d. The prejudices __________beneath the surface create misunderstandings.

Ans. Option (b)

iv. ‘shadow’ here, refers to the shadow of

a. the tiger.

b. long grass.

c. water hole.

d. deer

Ans. Option (b)

v. Pick the phrase that DOES NOT suggest that the forest in the extract is lush.

a. long grass

b. the water hole

c. plump deer

d. lurking in shadow

Ans. Option (d)

Q. No. 4) Read the extract given below and answer the questions that follow.

“He should be lurking in the shadow,

Sliding through long grass

Near the water hole

Where plump deer pass.”

i. The poem, “A Tiger in the Zoo” is written by

a. Leslie Norris

b. William Blake

c. Peter Niblett

d. Robert Frost

Ans. Option (a)

ii. The tiger should be lurking in the shadow

a. for his prey

b. for taking rest

c. for leisure

d. for scaring others

Ans. Option (a)

iii. The deer frequents the water hole to ________________________

Ans. For drinking water.

iv. The phrase ‘lurking in the shadow’ here means ________________

Ans. stay hidden, not coming to the forefront.

Q. No. 5) But he’s locked in a concrete cell,

His strength behind bars,

Stalking the length of his cage,

Ignoring visitors.

He hears the last voice at night,

The patrolling cars, …

i. Choose the image that best describes the condition of the tiger based on the given extract.

a tiger in the zoo class 10 question answer

a. Option (1)

b. Option (2)

c. Option (3)

d. Option (4)

Ans. Option (b)

ii. Which option correctly lists the reason for the tiger ‘stalking the length of his cage’?

a. Animals tend to cover large distances and burn a lot of their energy by hunting for prey, in their natural habitat. Zoos deprive them of such stimulation and they are restless and bored.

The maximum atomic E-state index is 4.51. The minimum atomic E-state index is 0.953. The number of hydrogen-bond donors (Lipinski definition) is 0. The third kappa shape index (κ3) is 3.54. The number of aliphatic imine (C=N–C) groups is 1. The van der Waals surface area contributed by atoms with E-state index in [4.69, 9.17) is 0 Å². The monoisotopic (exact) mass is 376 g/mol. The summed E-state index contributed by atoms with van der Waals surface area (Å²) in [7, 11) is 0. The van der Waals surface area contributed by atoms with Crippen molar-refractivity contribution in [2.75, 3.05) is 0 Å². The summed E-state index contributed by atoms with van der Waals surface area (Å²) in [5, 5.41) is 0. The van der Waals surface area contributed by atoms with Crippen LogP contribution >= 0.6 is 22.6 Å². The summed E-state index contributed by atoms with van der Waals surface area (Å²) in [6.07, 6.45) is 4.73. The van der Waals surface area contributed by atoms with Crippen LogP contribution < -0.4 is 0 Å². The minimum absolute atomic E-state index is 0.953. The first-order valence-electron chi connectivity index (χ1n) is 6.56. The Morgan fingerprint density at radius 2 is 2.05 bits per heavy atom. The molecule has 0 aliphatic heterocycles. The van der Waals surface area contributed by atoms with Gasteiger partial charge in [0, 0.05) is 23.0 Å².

b. Animals are scared of visitors gazing at them in their unnatural surroundings. Zoos are places where animals are far removed from the privacy of their natural habitat.

c. Animals dislike human noises in the city and react to them aggressively. Zoos are often located in cities or outskirts.

d. Animals require human love and care and miss this when in captivity. Zoos are places where they walk around mechanically to attract human attention.

Ans. Option (a)

iii. Which option identifies a patrolling car correctly?

a tiger in the zoo class 10 question and answer

a. Option 1

b. Option 2

c. Option 3

d. Option 4

Ans. Option (b)

iv. The main contrasting idea suggested by the extract is that of

a. strength and weakness.

b. nature and culture.

c. beasts and mortals.

d. confinement and freedom.

Ans. Option (d)

v. Choose the option listing the most likely reason for the tiger to ignore visitors, according to the extract.

a. He is scared of their constant stares.

b. The visitors don’t provide him with any food.

c. He knows that none would help him out of captivity.

d. The visitors don’t speak to him kindly.

Ans. Option (c)

Q. No. 6) Read the extracts given below and attempt by answering the questions that follow.

But he’s locked in a concrete cell,

His strength behind bars,

Stalking the length of his cage,

Ignoring visitors.

He hears the last voice at night,

The patrolling cars,

And stares with his brilliant eyes

At the brilliant stars

i. The fact that the tiger is ‘stalking the length of his cage’ tells us that he is

a. restless.

b. reckless.

c. resilient.

d. reverent.

Ans. Option (a)

ii. What is the rhyme scheme of the given stanzas?

a. abcb; abcb

b. abcb; abcd

c. abcd; abcd

d. abcd; abcb

Ans. Option (d)

iii. These stanzas bring out the contrast between

a. zoos and cities.

b. strength and weakness.

c. freedom and captivity.

d. visitors and patrolling cars.

Ans. Option (c)

iv. What is the caged tiger NOT likely to say to the visitors?

a. “Stop staring”.

b. “Set me free”.

c. “Join me".

d. "Go away”.

Ans. Option (c)

v. The tiger’s ‘brilliant eyes’ reveal that he

a. hopes to be free and in the wild, someday.

b. is looked after well and is nourished and healthy.

c. enjoys staring at the bright stars each night.

d. is well-rested and hence, wide-awake.

Ans. Option (a)

Q. No. 7) It is said that an animal’s eyes have the power to speak a great language. Explain with reference to the tiger.

Ans. In the poem "A Tiger in the Zoo," the idea that an animal's eyes have the power to speak the great language is portrayed through the depiction of the tiger. The poet highlights the tiger's confined existence within the zoo, emphasizing the sorrow and longing evident in its eyes.